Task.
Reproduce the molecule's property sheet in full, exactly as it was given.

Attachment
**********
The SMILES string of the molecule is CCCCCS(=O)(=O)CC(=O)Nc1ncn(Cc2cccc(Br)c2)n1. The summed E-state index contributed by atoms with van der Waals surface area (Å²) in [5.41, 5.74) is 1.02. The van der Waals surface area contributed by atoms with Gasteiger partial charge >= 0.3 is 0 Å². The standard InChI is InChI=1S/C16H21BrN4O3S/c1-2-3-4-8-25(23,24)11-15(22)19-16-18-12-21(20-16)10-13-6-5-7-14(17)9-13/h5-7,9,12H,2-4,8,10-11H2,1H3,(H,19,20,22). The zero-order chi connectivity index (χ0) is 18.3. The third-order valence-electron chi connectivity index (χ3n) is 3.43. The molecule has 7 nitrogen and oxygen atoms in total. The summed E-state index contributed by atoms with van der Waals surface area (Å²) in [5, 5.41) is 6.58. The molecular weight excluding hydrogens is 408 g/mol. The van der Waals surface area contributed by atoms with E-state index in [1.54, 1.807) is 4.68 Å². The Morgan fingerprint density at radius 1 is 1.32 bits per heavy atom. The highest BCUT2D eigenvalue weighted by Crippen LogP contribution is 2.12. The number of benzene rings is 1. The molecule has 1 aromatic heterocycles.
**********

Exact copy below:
The SMILES string of the molecule is CCCCCS(=O)(=O)CC(=O)Nc1ncn(Cc2cccc(Br)c2)n1. The summed E-state index contributed by atoms with van der Waals surface area (Å²) in [5.41, 5.74) is 1.02. The van der Waals surface area contributed by atoms with Gasteiger partial charge >= 0.3 is 0 Å². The standard InChI is InChI=1S/C16H21BrN4O3S/c1-2-3-4-8-25(23,24)11-15(22)19-16-18-12-21(20-16)10-13-6-5-7-14(17)9-13/h5-7,9,12H,2-4,8,10-11H2,1H3,(H,19,20,22). The zero-order chi connectivity index (χ0) is 18.3. The third-order valence-electron chi connectivity index (χ3n) is 3.43. The molecule has 7 nitrogen and oxygen atoms in total. The summed E-state index contributed by atoms with van der Waals surface area (Å²) in [5, 5.41) is 6.58. The molecular weight excluding hydrogens is 408 g/mol. The van der Waals surface area contributed by atoms with E-state index in [1.54, 1.807) is 4.68 Å². The Morgan fingerprint density at radius 1 is 1.32 bits per heavy atom. The highest BCUT2D eigenvalue weighted by Crippen LogP contribution is 2.12. The number of benzene rings is 1. The molecule has 1 aromatic heterocycles.